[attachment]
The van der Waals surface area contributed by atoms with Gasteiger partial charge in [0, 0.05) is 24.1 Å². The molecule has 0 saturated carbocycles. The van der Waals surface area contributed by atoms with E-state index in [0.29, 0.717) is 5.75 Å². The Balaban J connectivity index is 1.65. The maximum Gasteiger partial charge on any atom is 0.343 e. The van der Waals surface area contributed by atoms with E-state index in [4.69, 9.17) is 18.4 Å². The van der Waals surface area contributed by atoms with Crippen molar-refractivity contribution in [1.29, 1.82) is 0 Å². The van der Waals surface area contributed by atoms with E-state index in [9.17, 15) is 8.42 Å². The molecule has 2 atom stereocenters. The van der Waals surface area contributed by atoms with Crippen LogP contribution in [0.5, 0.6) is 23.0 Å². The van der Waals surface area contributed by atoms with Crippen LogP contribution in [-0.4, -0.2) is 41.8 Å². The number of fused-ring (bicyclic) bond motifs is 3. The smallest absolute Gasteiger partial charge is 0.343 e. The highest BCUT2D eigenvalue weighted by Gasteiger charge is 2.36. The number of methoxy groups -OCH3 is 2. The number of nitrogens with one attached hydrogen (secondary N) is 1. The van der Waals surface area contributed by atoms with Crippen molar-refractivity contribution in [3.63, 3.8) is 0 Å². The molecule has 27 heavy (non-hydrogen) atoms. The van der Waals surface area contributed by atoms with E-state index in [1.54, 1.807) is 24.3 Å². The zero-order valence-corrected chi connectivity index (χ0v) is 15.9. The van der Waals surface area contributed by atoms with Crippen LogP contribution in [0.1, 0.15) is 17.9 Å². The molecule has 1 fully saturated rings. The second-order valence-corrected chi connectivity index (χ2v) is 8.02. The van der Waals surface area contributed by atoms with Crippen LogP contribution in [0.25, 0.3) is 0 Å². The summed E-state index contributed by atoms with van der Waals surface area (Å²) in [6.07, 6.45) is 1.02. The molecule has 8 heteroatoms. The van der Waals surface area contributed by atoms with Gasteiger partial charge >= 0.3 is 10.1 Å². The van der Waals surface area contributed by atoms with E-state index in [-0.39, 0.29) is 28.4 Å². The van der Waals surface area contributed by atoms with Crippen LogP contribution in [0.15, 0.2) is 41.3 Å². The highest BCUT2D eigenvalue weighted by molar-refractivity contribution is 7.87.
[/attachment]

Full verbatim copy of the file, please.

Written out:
The van der Waals surface area contributed by atoms with Gasteiger partial charge in [0, 0.05) is 24.1 Å². The molecule has 0 saturated carbocycles. The van der Waals surface area contributed by atoms with E-state index in [0.29, 0.717) is 5.75 Å². The Balaban J connectivity index is 1.65. The maximum Gasteiger partial charge on any atom is 0.343 e. The van der Waals surface area contributed by atoms with E-state index in [4.69, 9.17) is 18.4 Å². The van der Waals surface area contributed by atoms with Crippen molar-refractivity contribution in [1.29, 1.82) is 0 Å². The van der Waals surface area contributed by atoms with E-state index in [9.17, 15) is 8.42 Å². The molecule has 2 atom stereocenters. The van der Waals surface area contributed by atoms with Crippen LogP contribution in [0.5, 0.6) is 23.0 Å². The van der Waals surface area contributed by atoms with Crippen LogP contribution in [-0.4, -0.2) is 41.8 Å². The number of fused-ring (bicyclic) bond motifs is 3. The smallest absolute Gasteiger partial charge is 0.343 e. The highest BCUT2D eigenvalue weighted by Gasteiger charge is 2.36. The number of methoxy groups -OCH3 is 2. The number of nitrogens with one attached hydrogen (secondary N) is 1. The van der Waals surface area contributed by atoms with Crippen molar-refractivity contribution in [3.63, 3.8) is 0 Å². The molecule has 27 heavy (non-hydrogen) atoms. The van der Waals surface area contributed by atoms with E-state index in [1.54, 1.807) is 24.3 Å². The zero-order valence-corrected chi connectivity index (χ0v) is 15.9. The van der Waals surface area contributed by atoms with Crippen LogP contribution in [0.1, 0.15) is 17.9 Å². The molecule has 1 fully saturated rings. The second-order valence-corrected chi connectivity index (χ2v) is 8.02. The van der Waals surface area contributed by atoms with Crippen LogP contribution in [0.25, 0.3) is 0 Å². The summed E-state index contributed by atoms with van der Waals surface area (Å²) in [6.07, 6.45) is 1.02. The molecule has 8 heteroatoms. The van der Waals surface area contributed by atoms with Gasteiger partial charge >= 0.3 is 10.1 Å². The van der Waals surface area contributed by atoms with E-state index in [-0.39, 0.29) is 28.4 Å². The van der Waals surface area contributed by atoms with Crippen LogP contribution in [0.15, 0.2) is 41.3 Å². The highest BCUT2D eigenvalue weighted by molar-refractivity contribution is 7.87.